There is another level of blame and contempt, however, that festers under the surface of debates pertaining to the Market. During the Second World War, the Bulgarian army rounded-up and deported to their death 18,000 Jews from Macedonia and northeastern Greece, areas ceded to Bulgaria by Nazi Germany in reward for favorable trade terms and a lion’s share of Bulgaria’s gold reserves. At the same time, within the boundaries of Bulgaria proper, 50,000+ Jews were socially and economically disenfranchised and legally robbed of their real and movable property. Tens of thousands of Jews were deported from Sofia to the countryside; the younger and fitter male deportees were sent to work as slave laborers on road crews and the rest were left to fend for themselves without means of support in isolated villages. As a boon to ethnic Bulgarians living in Sofia, the deportation freed up thousands of dwellings in a city short of housing stock. From the post-war period on, Bulgarians called the seizure of Jewish property and the deportation of Jews from Sofia “The Saving of the Jews,” giving a self-congratulatory spin to the large percentage of Jews in Bulgaria that came through the war alive, something that is more accurately ascribed to Bulgaria’s being knocked out of the war by the Soviet Union in mid-1944. The reaction of more than 90% of the Jews in the Bulgaria to such a “saving,” however, was to emigrate en masse, mostly to Israel, not long after the war ended.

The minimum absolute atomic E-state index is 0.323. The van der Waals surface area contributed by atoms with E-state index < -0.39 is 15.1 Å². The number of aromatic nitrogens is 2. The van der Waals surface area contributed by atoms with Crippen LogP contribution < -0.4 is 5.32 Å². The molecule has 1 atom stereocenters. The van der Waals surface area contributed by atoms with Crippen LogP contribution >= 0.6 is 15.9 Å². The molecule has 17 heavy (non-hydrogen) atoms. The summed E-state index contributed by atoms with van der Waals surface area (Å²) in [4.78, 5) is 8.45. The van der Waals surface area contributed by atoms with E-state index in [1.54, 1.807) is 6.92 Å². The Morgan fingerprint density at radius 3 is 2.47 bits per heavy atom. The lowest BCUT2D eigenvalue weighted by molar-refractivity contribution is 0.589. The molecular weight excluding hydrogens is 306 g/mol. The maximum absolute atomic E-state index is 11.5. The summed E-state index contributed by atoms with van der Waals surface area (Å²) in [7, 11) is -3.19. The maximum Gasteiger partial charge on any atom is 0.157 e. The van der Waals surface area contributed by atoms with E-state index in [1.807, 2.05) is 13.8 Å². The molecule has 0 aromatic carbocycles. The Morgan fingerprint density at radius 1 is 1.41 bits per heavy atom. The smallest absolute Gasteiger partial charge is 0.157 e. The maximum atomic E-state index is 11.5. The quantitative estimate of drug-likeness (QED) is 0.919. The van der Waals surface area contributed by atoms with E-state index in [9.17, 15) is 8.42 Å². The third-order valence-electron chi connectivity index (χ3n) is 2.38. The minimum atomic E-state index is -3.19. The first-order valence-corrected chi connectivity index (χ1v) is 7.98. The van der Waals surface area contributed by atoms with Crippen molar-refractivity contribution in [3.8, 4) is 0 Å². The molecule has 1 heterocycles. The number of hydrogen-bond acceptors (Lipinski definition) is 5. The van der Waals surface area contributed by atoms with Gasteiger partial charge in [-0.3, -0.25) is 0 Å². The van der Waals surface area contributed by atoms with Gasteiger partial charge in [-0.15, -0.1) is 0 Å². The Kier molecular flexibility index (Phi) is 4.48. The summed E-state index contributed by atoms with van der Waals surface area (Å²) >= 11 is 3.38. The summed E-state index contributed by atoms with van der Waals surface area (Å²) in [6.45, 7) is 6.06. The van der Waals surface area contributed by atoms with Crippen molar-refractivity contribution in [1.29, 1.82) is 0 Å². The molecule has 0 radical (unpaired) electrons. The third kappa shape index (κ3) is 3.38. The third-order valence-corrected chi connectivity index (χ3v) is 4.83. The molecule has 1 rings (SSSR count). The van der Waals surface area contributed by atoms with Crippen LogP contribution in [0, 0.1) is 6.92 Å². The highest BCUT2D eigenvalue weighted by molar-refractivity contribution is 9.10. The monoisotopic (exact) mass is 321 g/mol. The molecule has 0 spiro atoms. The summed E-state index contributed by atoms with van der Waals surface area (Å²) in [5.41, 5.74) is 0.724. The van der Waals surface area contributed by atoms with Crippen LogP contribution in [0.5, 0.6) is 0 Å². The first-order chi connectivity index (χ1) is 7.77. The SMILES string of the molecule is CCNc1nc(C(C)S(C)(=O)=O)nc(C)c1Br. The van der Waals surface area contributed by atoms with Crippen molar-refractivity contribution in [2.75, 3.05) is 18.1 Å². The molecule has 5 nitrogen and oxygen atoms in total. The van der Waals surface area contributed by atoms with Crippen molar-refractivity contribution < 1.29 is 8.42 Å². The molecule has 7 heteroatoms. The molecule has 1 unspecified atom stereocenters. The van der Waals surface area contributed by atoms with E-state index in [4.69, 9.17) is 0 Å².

Prior to the war, Sofia’s Jews had formed the bulk of the residents of the market quarter. Their deportation and post-war emigration created a vacuum in the midst of the city’s center and led to discontinuities and dislocations from which the streets surrounding the Women’s Market have yet to recover.
Rag-sellers, “çıfıtcı,” and voting with my wallet